The Board of Elections launched an investigation into the mailer after Republicans filed a complaint, revealing the mailer was reported as an independent expenditure rather than an in-kind contribution, which under state law cannot be coordinated with a campaign.
The board let Mattiello and Lawton off with a warning after finding they did not directly coordinate with each other, but text messages confirmed Britt and another Mattiello aide, Matt Jerzyk, had helped execute the mailer.
The board referred Britt to the attorney general for possible charges in September 2018. Target 12 first reported last week that Neronha’s office was bringing witnesses before a grand jury to testify about the mailer.
“What happened today is that the AG essentially agreed with our analysis of where the criminal activity occurred, and what the appropriate response was,” Erickson tweeted. “He validated our decision making, and made it clear that we will be backed up in the future.”
Britt is scheduled to be arraigned in Kent County Superior Court on Nov. 1. Corrente, his attorney, downplayed the mailer funding as “a pretty underwhelming offense” that involved relatively little money. He accused prosecutors of “overcharging this petty episode as money laundering, when — at most — it might be a misdemeanor under Rhode Island law.”
Corrente also questioned why Neronha had “singled out” Britt but no others involved in the Mattiello campaign.
“We believe that the evidence at trial will leave Rhode Islanders scratching their heads about who did and who did not get charged, and will show that Mr. Britt was used by the Mattiello campaign as a fall guy,” he said. “We are confident that the jury will see this setup for what it is, once they hear the testimony from everyone involved.”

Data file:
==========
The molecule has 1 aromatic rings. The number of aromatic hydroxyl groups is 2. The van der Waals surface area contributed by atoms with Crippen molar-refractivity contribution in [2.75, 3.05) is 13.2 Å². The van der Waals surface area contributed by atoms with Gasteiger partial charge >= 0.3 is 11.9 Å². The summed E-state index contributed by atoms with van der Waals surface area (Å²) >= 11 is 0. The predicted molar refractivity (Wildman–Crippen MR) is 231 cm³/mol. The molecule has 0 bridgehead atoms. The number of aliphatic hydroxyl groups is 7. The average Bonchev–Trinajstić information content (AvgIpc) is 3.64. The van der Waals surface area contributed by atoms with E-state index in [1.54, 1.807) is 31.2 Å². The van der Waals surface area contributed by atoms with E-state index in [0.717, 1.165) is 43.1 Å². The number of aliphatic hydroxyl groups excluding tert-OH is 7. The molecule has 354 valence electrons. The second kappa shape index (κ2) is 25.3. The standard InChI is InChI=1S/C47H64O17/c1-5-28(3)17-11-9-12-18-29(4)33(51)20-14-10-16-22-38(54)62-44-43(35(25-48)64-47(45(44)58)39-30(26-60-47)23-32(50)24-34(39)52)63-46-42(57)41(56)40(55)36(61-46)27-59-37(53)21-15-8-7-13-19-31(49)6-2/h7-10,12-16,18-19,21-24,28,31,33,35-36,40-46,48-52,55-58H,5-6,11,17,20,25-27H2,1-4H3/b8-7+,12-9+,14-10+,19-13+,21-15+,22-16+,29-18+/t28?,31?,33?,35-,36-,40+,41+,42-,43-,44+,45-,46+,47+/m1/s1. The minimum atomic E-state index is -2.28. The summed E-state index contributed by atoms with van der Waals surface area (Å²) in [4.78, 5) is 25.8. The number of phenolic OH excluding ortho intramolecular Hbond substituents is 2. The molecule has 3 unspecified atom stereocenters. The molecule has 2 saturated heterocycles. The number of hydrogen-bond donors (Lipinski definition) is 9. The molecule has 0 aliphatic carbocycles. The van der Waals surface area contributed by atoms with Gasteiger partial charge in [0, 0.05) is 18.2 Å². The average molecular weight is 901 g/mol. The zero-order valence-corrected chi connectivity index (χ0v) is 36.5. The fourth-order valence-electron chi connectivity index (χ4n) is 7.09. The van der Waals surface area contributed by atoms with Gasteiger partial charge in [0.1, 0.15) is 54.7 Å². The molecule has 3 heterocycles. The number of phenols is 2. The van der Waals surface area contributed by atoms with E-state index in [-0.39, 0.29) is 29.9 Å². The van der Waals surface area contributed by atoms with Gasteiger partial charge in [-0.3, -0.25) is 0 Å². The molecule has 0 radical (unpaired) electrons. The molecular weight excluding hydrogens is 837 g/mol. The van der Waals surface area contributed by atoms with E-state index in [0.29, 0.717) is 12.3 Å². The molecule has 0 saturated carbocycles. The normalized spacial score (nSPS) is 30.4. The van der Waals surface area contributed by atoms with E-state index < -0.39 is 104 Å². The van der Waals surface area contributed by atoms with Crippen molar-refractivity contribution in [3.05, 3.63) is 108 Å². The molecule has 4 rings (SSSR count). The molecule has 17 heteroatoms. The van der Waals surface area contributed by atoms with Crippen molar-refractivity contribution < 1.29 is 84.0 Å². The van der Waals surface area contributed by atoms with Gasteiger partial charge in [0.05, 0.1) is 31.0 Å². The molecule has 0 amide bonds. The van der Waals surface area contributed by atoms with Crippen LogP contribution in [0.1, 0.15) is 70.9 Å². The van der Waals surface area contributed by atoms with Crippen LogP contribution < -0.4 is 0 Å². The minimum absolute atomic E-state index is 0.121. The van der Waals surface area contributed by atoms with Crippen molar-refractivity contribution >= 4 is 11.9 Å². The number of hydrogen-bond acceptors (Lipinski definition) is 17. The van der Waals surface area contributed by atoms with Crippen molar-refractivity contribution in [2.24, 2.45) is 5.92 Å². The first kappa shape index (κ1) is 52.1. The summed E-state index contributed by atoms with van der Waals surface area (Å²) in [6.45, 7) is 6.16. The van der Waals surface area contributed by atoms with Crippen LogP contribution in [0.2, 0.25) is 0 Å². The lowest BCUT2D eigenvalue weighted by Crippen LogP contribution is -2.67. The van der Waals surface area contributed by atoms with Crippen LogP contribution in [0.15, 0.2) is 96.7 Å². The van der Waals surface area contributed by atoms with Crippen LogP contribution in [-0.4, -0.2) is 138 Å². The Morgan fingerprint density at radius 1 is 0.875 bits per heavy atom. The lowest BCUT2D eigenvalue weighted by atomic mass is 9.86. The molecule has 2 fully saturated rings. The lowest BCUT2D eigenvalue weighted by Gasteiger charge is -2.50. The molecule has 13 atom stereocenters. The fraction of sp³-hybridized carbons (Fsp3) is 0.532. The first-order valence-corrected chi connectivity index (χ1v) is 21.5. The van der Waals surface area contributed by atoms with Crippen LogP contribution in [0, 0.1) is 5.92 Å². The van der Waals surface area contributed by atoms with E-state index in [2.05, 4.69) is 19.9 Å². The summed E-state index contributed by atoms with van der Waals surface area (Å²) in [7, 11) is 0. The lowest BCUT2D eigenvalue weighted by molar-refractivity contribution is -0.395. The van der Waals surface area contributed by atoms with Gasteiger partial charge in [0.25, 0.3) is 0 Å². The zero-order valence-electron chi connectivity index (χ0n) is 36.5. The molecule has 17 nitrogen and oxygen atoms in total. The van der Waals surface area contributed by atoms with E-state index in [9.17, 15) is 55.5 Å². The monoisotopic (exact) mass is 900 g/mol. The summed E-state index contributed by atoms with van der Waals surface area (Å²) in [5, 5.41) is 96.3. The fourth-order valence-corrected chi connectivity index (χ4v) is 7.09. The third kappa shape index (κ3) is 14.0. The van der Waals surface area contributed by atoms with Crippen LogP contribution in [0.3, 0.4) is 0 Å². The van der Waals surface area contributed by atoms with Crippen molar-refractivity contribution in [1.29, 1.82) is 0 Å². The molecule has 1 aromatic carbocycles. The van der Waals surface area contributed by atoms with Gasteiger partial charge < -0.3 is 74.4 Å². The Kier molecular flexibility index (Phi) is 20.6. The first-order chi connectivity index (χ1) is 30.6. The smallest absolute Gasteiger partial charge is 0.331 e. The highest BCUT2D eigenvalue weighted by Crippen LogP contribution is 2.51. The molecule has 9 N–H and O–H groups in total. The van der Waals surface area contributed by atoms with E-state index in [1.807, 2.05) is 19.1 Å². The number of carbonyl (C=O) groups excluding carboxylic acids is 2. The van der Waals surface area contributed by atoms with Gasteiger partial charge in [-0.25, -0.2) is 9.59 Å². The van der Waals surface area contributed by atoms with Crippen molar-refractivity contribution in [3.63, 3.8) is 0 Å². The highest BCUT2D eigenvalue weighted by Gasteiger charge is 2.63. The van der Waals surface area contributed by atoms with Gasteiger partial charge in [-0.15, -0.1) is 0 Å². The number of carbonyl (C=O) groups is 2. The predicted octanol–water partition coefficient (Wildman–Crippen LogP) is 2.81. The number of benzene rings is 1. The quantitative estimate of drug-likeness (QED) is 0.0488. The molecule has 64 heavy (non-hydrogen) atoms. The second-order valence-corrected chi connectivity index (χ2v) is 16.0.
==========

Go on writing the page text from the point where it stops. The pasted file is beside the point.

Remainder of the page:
Frias, who lost to Mattiello in 2016 and again in 2018, unloaded on the speaker in a statement.
“Speaker Mattiello ran a campaign which engaged in criminal activity, and this criminal activity played a role in his win,” Frias said. “He also misled the voters when he said his campaign had no involvement with the illegal mailer.”
R.I. Republican Party Chair Sue Cienki added: “As this is sadly just the latest scandal to swirl around the speaker and more sure to come, I think it’s incumbent on him to resign his position as speaker of the House and state representative.”
Mattiello’s campaign spokesperson, Patti Doyle, tried to distance the speaker from the criminal case.
“These proceedings do not involve the speaker,” Doyle said in a brief statement. “The Board of Elections resolved this issue for the campaign approximately one year ago.” She has previously declined to answer questions about why Mattiello said during a WPRI 12 debate at the time that none of his aides were involved in the Lawton mailer.
“If it was me, I would be so ashamed,” Frias said. “In fact, I find it embarrassing to be even represented by somebody like him. Why does Mattiello surround himself with criminals?”
State Rep. Moira Walsh, a Providence Democrat whom Mattiello tried to oust last year, tweeted that the speaker should resign.
The Rhode Island Republican Party’s chair last week slammed Mattiello, saying she hoped the grand jury investigation “ends the cover-up.”
Ted Nesi (firstname.lastname@example.org) is WPRI 12’s politics and business editor and a Target 12 investigative reporter. He is a weekly panelist on Newsmakers and hosts Executive Suite. Follow him on Twitter and Facebook